USA Today broke a story on Sunday that there was tension between the University of Arizona and the Pac-12 regarding Arizona head coach Sean Miller.
It turns out that not only did former Pac-12 coordinator of basketball officials Ed Rush make the inappropriate comments that cost him his job, but he sent a condescending e-mail regarding Miller’s request to have the refereeing in the March 2 game at UCLA game reviewed. Arizona athletic director Greg Byrne asked Pac-12 commissioner Larry Scott to review the e-mail and waive the fine Miller received for comments he made after the loss in light of the inappropriate comments, yet as we know, Scott instead backed Rush and refused to bend on Miller’s fine. Scott apparently refused since Miller did not show contrition.
One item from the article that is getting a lot of press is a comment from Arizona president Ann Weaver Hart. Byrne forwarded Scott’s refusal to act to Hart, who said, “We need to let this go now. You did your best.” Byrne went to Twitter today to defend Hart:
Wildcats, don’t let one line in an article confuse you….President Hart has been extremely supportive.
— Greg Byrne (@Greg_Byrne) April 21, 2013
I must say that this further weakens my confidence in Scott at the helm of the Pac-12. The good things Scott has done for the league do not seem to be the product of amazing leadership but rather good timing. And the bad things, DirecTV, Ed Rush, his handling of Miller, and a failure to recognize tradition, amongst other things, should leave fans scratching their head and wondering if the Pac-12 really has good leadership at the top. Scott’s handling of Rush in particular makes one wonder if the Pac-12 administration is really just a good ol’ boys network, protecting their own at the expense of a good league.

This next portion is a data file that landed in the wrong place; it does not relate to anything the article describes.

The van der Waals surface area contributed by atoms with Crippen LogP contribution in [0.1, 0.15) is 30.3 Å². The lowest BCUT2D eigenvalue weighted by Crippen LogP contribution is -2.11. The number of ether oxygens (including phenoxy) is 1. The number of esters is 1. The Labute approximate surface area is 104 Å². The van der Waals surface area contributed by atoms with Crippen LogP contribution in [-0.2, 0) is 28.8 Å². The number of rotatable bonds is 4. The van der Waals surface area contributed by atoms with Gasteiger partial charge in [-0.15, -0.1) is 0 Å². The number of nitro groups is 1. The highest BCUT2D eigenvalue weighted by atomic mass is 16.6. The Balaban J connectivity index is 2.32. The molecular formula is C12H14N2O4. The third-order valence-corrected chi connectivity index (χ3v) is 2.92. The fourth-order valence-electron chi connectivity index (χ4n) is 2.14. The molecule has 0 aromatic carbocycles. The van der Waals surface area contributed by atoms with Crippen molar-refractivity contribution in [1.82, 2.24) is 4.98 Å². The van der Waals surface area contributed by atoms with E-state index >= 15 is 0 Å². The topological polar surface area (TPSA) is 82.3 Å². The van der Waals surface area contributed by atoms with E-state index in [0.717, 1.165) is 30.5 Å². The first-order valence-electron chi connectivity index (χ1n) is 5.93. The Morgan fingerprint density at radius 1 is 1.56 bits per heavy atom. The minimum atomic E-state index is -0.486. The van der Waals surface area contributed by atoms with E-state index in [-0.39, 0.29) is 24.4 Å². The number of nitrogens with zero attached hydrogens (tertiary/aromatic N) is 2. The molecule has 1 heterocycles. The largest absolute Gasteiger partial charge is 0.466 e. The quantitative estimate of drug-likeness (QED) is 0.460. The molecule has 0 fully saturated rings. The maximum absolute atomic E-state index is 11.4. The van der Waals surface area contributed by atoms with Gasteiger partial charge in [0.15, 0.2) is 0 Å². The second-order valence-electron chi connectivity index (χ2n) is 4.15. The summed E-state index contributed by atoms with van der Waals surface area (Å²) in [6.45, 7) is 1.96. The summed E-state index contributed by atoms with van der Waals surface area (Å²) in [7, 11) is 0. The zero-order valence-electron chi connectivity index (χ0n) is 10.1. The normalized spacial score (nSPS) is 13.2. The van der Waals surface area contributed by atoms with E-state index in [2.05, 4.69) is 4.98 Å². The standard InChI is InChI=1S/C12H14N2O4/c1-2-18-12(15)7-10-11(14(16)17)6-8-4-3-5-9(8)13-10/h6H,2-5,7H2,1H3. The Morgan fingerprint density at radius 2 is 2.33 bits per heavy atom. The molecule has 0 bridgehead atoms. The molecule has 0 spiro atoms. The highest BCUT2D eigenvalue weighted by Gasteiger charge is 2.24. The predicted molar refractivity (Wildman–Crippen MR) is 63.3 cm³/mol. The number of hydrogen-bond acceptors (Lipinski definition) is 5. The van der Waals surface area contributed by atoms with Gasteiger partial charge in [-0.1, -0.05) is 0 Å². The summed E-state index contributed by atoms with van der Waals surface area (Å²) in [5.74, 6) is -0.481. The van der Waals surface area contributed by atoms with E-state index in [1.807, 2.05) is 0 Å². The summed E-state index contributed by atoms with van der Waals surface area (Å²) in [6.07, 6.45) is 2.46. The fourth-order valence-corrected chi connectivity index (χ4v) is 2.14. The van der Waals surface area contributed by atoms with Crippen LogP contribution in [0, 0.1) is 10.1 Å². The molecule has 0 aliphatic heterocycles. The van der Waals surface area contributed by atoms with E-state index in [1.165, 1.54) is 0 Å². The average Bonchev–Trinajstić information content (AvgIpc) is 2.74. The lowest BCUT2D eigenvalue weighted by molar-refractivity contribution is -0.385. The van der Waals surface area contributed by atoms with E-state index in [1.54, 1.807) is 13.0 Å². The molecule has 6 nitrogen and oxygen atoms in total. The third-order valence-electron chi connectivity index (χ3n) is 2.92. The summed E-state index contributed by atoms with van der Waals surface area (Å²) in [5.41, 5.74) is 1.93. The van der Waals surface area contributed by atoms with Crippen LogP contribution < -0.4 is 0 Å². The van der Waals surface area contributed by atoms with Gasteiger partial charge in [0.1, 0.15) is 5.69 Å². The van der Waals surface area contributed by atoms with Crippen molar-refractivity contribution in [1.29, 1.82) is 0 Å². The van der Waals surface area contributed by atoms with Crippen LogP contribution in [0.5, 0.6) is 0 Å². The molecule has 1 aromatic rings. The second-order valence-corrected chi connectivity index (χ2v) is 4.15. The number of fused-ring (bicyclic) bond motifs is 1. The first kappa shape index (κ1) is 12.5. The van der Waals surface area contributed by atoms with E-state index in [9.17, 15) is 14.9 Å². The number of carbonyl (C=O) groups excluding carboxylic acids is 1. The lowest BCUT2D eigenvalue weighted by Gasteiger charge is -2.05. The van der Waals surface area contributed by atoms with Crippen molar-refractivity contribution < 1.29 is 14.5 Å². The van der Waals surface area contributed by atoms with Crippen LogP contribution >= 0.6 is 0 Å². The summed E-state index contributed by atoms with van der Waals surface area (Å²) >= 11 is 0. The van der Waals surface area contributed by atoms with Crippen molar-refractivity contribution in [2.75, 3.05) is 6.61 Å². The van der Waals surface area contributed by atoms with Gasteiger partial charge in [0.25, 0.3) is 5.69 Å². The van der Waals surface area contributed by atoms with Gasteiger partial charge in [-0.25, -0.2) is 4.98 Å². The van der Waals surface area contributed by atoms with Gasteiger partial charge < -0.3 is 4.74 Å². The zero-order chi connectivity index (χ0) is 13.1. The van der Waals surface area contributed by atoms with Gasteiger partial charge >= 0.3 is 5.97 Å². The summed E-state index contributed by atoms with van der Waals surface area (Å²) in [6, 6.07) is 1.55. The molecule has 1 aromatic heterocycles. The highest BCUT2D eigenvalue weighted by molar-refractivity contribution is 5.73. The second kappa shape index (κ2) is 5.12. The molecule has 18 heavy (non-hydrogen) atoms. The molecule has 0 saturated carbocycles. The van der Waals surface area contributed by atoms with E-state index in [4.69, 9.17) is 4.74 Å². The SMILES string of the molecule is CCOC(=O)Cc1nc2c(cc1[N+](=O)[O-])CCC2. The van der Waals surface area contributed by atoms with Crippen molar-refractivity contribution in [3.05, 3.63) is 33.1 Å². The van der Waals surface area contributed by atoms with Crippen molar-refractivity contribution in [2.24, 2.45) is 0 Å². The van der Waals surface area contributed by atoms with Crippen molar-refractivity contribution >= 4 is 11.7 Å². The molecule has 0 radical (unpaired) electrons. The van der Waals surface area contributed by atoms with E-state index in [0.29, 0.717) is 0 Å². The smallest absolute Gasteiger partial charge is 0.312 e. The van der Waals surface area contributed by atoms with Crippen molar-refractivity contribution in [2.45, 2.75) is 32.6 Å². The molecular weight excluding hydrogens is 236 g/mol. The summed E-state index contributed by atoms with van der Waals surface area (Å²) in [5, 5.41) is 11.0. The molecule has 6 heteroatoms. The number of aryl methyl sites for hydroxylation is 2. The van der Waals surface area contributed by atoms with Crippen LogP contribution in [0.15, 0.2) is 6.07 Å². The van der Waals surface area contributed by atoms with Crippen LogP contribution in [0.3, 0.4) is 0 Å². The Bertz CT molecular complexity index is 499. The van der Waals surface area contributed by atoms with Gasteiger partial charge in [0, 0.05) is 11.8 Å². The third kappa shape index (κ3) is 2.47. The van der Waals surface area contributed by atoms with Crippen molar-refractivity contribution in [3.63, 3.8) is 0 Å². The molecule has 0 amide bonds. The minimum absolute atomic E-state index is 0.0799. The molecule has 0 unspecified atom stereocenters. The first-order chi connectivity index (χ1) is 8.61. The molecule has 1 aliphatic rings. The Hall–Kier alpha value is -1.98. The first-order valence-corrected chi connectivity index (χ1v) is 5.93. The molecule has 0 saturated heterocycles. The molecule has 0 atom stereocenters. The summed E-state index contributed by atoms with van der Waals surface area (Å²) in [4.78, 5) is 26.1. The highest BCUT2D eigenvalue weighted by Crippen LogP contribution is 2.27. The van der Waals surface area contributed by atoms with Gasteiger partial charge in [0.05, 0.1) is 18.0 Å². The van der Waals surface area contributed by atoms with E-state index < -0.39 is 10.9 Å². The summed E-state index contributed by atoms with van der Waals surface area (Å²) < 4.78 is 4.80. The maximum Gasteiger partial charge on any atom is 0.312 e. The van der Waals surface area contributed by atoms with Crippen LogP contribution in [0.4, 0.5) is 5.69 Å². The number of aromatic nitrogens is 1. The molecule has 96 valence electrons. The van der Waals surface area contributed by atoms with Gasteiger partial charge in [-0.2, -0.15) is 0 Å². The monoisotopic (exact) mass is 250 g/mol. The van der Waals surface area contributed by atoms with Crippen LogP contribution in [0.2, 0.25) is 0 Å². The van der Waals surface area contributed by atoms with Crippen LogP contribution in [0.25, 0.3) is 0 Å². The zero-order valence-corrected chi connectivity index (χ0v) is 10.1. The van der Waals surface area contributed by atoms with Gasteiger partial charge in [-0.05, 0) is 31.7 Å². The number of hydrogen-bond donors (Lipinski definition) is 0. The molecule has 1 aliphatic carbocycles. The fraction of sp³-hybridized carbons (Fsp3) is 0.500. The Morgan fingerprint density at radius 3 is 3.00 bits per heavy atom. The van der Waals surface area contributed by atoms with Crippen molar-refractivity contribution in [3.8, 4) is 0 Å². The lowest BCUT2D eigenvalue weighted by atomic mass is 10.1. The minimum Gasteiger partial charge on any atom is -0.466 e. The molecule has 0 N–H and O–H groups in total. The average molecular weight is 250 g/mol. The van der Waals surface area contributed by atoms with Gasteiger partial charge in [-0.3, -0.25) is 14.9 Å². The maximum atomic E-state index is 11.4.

It is worth noting what some other people are saying about this latest news:
Scott told the Star via text message that he would not comment further while the Pac-12 is conducting an independent review, which is expected to be completed before a conference board meeting in June.
While the Pac-12 has a lot of work to do to restore a sense of credibility with its 12 member institutions, the latest findings suggest they’ll also need to mend a fence with one in particular.
The most telling part of that passage is the obvious disconnect here. Scott sees Miller’s actions as egregious; it’s pretty clear that everyone at Arizona — from the president on down — doesn’t see it the same way.
It’s going to be incredibly interesting to see what the independent probe of the officiating program turns up this summer. At the very least, it’s really not a good look for the Pac-12 to have relations so clearly frayed between the commissioner and one of its premier basketball programs.
I mean, if you’re Sean Miller, and your name comes up in connection with another high-profile job … let’s just say this is the sort of thing that could weigh into a decision whether to leave Arizona and, by extension, the Pac-12. And if the Pac-12 develops a reputation among coaches for treating its coaches unfairly, from the officiating program all the way up to the commissioner’s office? It just gets that much tougher to lure quality coaches to the league.